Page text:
What’s in store (and on the dance floor) for Folklorama 50 week two
Folklorama – the world’s largest-and longest-running multicultural festival – is now in the second week of its half-century celebrations. That means it’s time to hit up as many pavilions as possible!
Some of Folklorama’s volunteer-run, 40-plus pavilions have been doing this since 1970, so you know they have it down to a science. And by doing this, we mean showcasing their unique cultures’ cuisine and folk traditions through dance, theatrics, teachings and works (as each pavilion contains a marketplace where you can buy gifts, art, foodstuffs, and clothing).
In sum, you can take a tour around the world each night, feasting on the sights, sounds and dishes from so many cultures.
To help get you there, Folklorama provides VIP Tours, which bring you to two or three pavilions in one night (in a pretty sweet air conditioned ride at that). As part of this, you get inside with no lines (yes, Folklorama is super popular, so entry lines can be a thing), a progressive meal utilizing all the pavilion stops, and of course, reserved seating from which you can watch the world-class entertainment. Here’s the link to the VIP experience.
Of course, you can also go it alone, and do your own stops with individual tickets available here.
Either way, here’s a few of the global gems you’ll discover during week two, which boasts 23 pavilions for your choosing:
The Russian Pavilion is bringing back Dmitry Brekhov and his Sabotage Performance, which is guaranteed to wow audiences with their unbelievable athleticism – a mix of strength, flexibility and grace that combines dance with gymnastics. (And yes, the performances will pair perfectly with pelmeni and borscht). If you crave even more athleticism, which you can chase with a glass of cachaça, check out the Brazilian Pavilion, where capoeira is accompanied by some thrilling percussion.
The Métis Pavilion is where you can see people really get jiggy with it, and we’re talking circa late-18th century Red River style, not some lame Will Smith 1997 interpretation. The Metis’ stage will showcase the fast-and-fancy footwork of the Asham Stompers, who are always accompanied by some blazing fiddling work. More exuberant feet can be experienced on the stage of the Irish Pavilion, where you can pore over Irish stepdance as pints of Guinness are being poured.
Of course, this is just a sample of some of dance on display throughout the week. On the European folk-dance tradition front, the countries of Serbia, Hungary, Poland, Romania, Italy, Ukraine, Scotland, Croatia and Portugal will all be bringing it; while Tamil, Punjab, South Sudanese, Filipino Magdaragat (featuring so many cute kids! And lechon!), and French-Canadian culture are all represented at their respective pavilions as well.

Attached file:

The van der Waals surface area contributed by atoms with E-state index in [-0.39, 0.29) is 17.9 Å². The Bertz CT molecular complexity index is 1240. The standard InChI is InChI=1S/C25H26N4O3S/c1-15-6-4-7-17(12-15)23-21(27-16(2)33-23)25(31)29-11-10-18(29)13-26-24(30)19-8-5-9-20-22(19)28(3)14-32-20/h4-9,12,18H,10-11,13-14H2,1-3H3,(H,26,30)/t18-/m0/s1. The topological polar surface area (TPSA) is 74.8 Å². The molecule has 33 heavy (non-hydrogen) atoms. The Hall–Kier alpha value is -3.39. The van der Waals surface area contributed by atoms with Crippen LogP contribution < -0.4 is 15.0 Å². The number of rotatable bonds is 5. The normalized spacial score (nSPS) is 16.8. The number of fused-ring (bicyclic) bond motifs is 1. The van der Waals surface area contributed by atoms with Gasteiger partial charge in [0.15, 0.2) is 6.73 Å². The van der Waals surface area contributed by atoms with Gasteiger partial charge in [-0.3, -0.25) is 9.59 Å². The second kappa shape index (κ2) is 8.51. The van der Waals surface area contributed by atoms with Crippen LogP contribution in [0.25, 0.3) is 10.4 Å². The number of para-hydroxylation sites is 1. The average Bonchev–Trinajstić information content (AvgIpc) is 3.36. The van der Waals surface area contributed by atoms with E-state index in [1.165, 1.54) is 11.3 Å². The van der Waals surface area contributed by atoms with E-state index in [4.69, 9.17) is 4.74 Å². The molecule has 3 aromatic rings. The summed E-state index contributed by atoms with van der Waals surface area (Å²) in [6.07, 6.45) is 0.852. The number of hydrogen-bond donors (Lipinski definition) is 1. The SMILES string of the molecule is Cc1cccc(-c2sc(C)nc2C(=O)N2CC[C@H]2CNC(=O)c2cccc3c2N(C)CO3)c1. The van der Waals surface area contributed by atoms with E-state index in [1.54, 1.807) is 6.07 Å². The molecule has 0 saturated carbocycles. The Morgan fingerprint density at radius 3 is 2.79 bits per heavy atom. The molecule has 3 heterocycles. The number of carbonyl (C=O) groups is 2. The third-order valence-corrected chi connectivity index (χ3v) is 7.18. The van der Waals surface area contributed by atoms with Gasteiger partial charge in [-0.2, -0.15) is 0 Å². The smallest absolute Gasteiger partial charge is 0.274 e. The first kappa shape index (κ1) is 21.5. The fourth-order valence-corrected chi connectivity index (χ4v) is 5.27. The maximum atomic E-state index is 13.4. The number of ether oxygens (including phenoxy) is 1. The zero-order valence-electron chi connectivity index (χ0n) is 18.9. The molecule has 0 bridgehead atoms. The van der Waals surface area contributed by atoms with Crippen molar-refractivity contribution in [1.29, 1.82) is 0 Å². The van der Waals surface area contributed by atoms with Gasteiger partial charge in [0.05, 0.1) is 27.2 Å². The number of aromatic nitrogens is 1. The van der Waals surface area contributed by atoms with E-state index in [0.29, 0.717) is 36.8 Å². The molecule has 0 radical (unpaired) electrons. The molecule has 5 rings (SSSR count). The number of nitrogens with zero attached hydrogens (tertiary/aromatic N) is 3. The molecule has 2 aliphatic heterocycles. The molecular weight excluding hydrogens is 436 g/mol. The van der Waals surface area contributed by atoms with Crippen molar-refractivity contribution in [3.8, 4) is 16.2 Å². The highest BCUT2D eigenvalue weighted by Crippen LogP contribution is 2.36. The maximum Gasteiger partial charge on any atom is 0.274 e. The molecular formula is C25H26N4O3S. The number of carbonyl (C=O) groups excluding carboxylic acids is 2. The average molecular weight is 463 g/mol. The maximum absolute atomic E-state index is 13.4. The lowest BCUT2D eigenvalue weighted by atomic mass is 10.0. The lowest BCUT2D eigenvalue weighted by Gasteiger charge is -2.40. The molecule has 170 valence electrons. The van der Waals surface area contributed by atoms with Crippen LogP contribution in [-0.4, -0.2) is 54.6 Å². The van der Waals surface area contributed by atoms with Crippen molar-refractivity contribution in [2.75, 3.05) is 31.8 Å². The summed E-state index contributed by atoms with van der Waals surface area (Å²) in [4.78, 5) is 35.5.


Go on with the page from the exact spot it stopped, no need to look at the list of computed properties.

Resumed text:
All the world’s on stage
How about some fire-eating, limbo dancing performers straight from Jamaica? That, along with plenty of spicy dishes straight from the islands is just one draw for the Africa/Caribbean Pavilion. And let’s not forget about all that steelpan (those zesty steel drums that magically transport you to the Caribbean), which surely will put a smile on your face (especially when you have an ice-cold Red Stripe in your hand).
The Chinese Pavilion was one of the original eight pavilions back in 1970. Fifty years on, you can expect to see a mesmerizing show featuring acrobatics, dance, ruan, and martial arts in the stunning Dynasty Building – where the verdant outdoor garden setting will also play host to lion dancing. They’ll have plenty of hands-on activities to try too, like mahjong and calligraphy stations.
The Mexico Pavilion is celebrating Día de los Muertos (the Day of the Dead) this year. As part of this, they have created a lavish ambiance that includes plenty of candles, ornate alters and skulls, while they’ve also flown in performers from Veracruz for the occasion.
The Japanese Pavilion too has brought in talent from abroad, with performers from Osaka doing a special show on Friday, August 16. Plus, there’s also the opportunity to have sushi made by Winnipeg’s very own (and now retired) master chef Ono.
Around the world in 80 plates
While we’ve peppered the above sections with a few tasty samplings, you really should check out our more comprehensive food-focused Folklorama guide at Peg City Grub, where we attempt to highlight an abundance of dishes you can try during Folkorama 50.
Folklorama concludes on Saturday, August 17th. All the address, showtimes and more are provided in the links above.